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We asked. The stakeholders answered. Current knowledge about PV Panel recycling in the EU.

PHOTORAMA is conducting a survey among stakeholders across Europe on awareness about current technologies and practices in PV panel recycling, as well as drivers and barriers of advancing PV panel recycling in the EU. So far over 250 stakeholders have participated in the survey. Here we relay our initial results.

In case you’re involved with renewable energies and we don’t have your insights yet, you can still participate in the survey. It takes just a couple of minutes.

Click here to go to the Survey.

Solar-power has been cemented as a viable source of renewable energy in the EU[1], and is expected to grow enormously in the coming decades. Yet, as PV panels have an average lifetime of 25 years and contain many critical and precious metals, how to manage PV panels at End-of-Life (EoL) is an increasingly pertinent issue: PV waste in Europe is projected to be about 10 Million Tons by 2050 and at about 60 to 78 million tons worldwide over this 30-year duration.[2]

PHOTORAMA’s main objective is to increase the circularity of PV panels. Beyond developing advanced technologies to recycle PV panels, we want to gauge stakeholder perspectives of PV Panel technology for incorporation throughout the project. Thus, we conducted a stakeholder survey to capture the insights of experts in energy n PV Panel recycling as well as assess the level of awareness on current modes and technical aspects of PV Panel recycling across countries and sectors in the EU. The target audience of the survey is key stakeholders from research, energy utilities, manufacturers, recyclers, energy agencies, NGOs and cooperatives as well as from governmental institutions working in the solar and renewable energy space.

Here’s what we found so far

Stakeholders across Europe and sectors have diverse range of views about the fate of PV Panels at EoL in the EU, with many thinking the majority are either land-filled, down cycled, or fully recycled – while a quarter of respondents answered that the practices vary from country to country and a third answered partly recycled.

When it comes to the current share of EoL PV panels that are fully recycled in the EU, stakeholders had quite divergent views: their estimations tended to be polarized towards very low (<30%) or very high (>70%) shares – and were unrelated to country and sector.

At the moment, there is no easy answer on what happens to a majority of EoL PV Panels and the share of PV panels fully recycled (recovery of materials and reuse in new products) in Europe. Presently, it is country dependent – varying from very high recycling ratio in France (~95%) to much lower shares in other EU countries.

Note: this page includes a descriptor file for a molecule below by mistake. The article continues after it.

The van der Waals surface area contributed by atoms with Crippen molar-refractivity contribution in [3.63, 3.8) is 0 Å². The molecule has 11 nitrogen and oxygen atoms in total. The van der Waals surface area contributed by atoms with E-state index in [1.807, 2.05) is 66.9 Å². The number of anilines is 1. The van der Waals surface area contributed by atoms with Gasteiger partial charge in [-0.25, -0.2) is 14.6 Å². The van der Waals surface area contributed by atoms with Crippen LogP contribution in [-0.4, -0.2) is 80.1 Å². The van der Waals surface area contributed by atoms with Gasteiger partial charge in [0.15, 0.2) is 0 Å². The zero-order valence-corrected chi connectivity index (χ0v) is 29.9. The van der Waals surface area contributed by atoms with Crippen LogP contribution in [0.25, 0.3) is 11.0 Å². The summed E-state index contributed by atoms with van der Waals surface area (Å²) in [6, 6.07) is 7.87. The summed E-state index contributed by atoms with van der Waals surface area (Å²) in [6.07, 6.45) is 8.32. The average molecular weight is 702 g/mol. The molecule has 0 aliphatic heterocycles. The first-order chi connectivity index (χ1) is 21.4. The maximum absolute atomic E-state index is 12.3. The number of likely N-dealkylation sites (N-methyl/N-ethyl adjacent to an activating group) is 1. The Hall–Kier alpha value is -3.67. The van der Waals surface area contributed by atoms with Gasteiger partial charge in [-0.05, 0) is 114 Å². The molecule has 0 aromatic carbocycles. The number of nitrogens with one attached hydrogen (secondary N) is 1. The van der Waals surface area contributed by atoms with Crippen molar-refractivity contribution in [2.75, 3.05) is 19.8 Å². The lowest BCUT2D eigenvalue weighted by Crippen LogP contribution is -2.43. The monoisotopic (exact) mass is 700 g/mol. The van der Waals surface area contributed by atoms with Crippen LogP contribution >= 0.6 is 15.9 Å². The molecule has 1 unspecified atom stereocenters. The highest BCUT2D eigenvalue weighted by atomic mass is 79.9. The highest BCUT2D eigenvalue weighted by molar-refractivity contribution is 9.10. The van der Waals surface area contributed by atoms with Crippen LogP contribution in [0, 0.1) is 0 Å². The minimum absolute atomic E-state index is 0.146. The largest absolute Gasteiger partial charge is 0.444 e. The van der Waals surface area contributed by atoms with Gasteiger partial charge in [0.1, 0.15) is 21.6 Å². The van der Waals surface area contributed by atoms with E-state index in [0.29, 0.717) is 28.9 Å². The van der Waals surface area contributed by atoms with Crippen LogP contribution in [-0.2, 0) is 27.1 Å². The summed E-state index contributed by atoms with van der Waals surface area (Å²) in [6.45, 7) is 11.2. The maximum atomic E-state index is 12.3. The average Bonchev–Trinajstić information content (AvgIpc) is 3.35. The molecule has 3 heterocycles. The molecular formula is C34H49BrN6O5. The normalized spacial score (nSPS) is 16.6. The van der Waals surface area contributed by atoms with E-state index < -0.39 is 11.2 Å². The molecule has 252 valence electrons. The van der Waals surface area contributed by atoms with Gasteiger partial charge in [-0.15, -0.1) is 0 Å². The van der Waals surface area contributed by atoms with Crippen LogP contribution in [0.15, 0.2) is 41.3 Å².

Another key factor for building up the circularity of PV Panels is ensuring that the recycling process produces a significant yield of high quality / high purity material to reuse. The current recycling technologies that are implemented at industrial scale do not allow for such high recovery ratio of critical and valuable materials. As it stands, just 24% of stakeholders think the amount of critical and valuable metals that can be recovered from PV panels with current recycling technology is at least 80%, while most think the ratio is much lower.

There is also a difference in awareness of what is possible to recover from EoL PV panels, namely which critical and valuable metals and to what degree they can be recovered. According to PHOTORAMA expertise Indium, Gallium, Silicon, Silver, Copper, Aluminum, Cadmium and Tellurium[3], are the most common critical or valuable metals that could be recovered to some degree from PV Panels. While Silver, Copper, Aluminum and Silicon are relatively well known among respondents, Indium, Gallium, Cadmium, and Tellurium were mentioned by only a few respondents, which may be due to the lower market of the thin films PV panels.

All in all, there is a need for building awareness and strengthening communication and collaboration among countries and stakeholder groups on modern PV panel recycling practices and technologies. Moreover, these answers highlight the importance of the recycling technology being developed in the framework of PHOTORAMA. In addition to increasing the overall efficiency panel recycling (think, fully recycled), a share of 90-98% of high purity critical and valuable metals are estimated to be recovered from PV panels with PHOTORAMA technology.

A more detailed analysis of the stakeholder survey will be made available later in the year. It will also investigate the main barriers and drivers to instituting PV Panel recycling in the EU. For more information on the upcoming survey analysis or on the PHOTORAMA project more generally, you can follow us here on the website and on social media.


[2] Wade, Andreas; Heath, Garvin; Weckend, Stephanie; Wambach, Karsten; Sinha, Parikhit; Jia, Zhang; Komoto, Keiichi & Sander, Knut. (2016). IRENA and IEA PVPS (2016) – End-of-Life Management: Solar Photovoltaic Panels.

[3] Indium, Galium, and Silicon are listed as critical metals by the European Commission. Other valuable metals are Silver (also a precious metals), Copper, Aluminum, Cadmium and Tellurium.